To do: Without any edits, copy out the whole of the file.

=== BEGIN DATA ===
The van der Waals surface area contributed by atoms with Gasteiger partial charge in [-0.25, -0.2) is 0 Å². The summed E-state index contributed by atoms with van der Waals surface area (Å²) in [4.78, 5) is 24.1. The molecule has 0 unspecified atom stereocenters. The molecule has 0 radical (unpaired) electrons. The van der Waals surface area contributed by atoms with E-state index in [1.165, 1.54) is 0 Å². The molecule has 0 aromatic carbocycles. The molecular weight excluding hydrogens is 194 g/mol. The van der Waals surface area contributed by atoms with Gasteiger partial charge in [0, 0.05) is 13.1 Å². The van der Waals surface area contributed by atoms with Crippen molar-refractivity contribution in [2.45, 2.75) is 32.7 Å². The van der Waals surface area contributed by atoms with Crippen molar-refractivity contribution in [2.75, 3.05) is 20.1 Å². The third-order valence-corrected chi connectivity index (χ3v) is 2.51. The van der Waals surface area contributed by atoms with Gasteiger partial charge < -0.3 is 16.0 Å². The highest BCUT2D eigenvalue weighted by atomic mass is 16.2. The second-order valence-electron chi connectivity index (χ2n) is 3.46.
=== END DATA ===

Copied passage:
The van der Waals surface area contributed by atoms with Gasteiger partial charge in [-0.25, -0.2) is 0 Å². The summed E-state index contributed by atoms with van der Waals surface area (Å²) in [4.78, 5) is 24.1. The molecule has 0 unspecified atom stereocenters. The molecule has 0 radical (unpaired) electrons. The van der Waals surface area contributed by atoms with E-state index in [1.165, 1.54) is 0 Å². The molecule has 0 aromatic carbocycles. The molecular weight excluding hydrogens is 194 g/mol. The van der Waals surface area contributed by atoms with Gasteiger partial charge in [0, 0.05) is 13.1 Å². The van der Waals surface area contributed by atoms with Crippen molar-refractivity contribution in [2.45, 2.75) is 32.7 Å². The van der Waals surface area contributed by atoms with Crippen molar-refractivity contribution in [2.75, 3.05) is 20.1 Å². The third-order valence-corrected chi connectivity index (χ3v) is 2.51. The van der Waals surface area contributed by atoms with Gasteiger partial charge < -0.3 is 16.0 Å². The highest BCUT2D eigenvalue weighted by atomic mass is 16.2. The second-order valence-electron chi connectivity index (χ2n) is 3.46.